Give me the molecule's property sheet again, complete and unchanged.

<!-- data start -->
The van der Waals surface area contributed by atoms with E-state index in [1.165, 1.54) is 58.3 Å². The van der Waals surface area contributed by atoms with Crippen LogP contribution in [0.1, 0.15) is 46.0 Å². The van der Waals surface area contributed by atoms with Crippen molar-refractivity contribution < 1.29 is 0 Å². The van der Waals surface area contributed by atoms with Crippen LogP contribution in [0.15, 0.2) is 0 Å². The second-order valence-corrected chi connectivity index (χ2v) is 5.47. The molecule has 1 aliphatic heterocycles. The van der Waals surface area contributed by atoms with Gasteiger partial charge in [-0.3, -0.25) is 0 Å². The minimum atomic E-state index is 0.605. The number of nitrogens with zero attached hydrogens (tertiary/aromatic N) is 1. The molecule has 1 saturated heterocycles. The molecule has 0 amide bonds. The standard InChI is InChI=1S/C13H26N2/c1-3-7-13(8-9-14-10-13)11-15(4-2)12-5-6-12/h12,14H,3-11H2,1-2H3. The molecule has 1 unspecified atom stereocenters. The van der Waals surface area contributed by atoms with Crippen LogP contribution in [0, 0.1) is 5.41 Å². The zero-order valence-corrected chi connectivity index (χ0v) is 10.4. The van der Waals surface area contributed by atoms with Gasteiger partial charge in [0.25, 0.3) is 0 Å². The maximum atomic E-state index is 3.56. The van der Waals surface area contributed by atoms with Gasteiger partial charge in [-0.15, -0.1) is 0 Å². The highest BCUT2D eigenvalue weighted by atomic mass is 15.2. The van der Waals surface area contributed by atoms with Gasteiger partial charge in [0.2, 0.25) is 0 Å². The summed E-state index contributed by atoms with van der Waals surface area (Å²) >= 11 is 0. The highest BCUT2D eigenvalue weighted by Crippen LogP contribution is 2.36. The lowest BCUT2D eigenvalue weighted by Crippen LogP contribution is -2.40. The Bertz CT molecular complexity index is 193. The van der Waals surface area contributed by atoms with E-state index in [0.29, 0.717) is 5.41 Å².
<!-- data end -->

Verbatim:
The van der Waals surface area contributed by atoms with E-state index in [1.165, 1.54) is 58.3 Å². The van der Waals surface area contributed by atoms with Crippen LogP contribution in [0.1, 0.15) is 46.0 Å². The van der Waals surface area contributed by atoms with Crippen molar-refractivity contribution < 1.29 is 0 Å². The van der Waals surface area contributed by atoms with Crippen LogP contribution in [0.15, 0.2) is 0 Å². The second-order valence-corrected chi connectivity index (χ2v) is 5.47. The molecule has 1 aliphatic heterocycles. The van der Waals surface area contributed by atoms with Gasteiger partial charge in [-0.3, -0.25) is 0 Å². The minimum atomic E-state index is 0.605. The number of nitrogens with zero attached hydrogens (tertiary/aromatic N) is 1. The molecule has 1 saturated heterocycles. The molecule has 0 amide bonds. The standard InChI is InChI=1S/C13H26N2/c1-3-7-13(8-9-14-10-13)11-15(4-2)12-5-6-12/h12,14H,3-11H2,1-2H3. The molecule has 1 unspecified atom stereocenters. The van der Waals surface area contributed by atoms with Crippen LogP contribution in [0, 0.1) is 5.41 Å². The zero-order valence-corrected chi connectivity index (χ0v) is 10.4. The van der Waals surface area contributed by atoms with Gasteiger partial charge in [0.25, 0.3) is 0 Å². The maximum atomic E-state index is 3.56. The van der Waals surface area contributed by atoms with Gasteiger partial charge in [-0.15, -0.1) is 0 Å². The highest BCUT2D eigenvalue weighted by atomic mass is 15.2. The van der Waals surface area contributed by atoms with Gasteiger partial charge in [0.2, 0.25) is 0 Å². The summed E-state index contributed by atoms with van der Waals surface area (Å²) >= 11 is 0. The highest BCUT2D eigenvalue weighted by Crippen LogP contribution is 2.36. The lowest BCUT2D eigenvalue weighted by Crippen LogP contribution is -2.40. The Bertz CT molecular complexity index is 193. The van der Waals surface area contributed by atoms with E-state index in [0.29, 0.717) is 5.41 Å².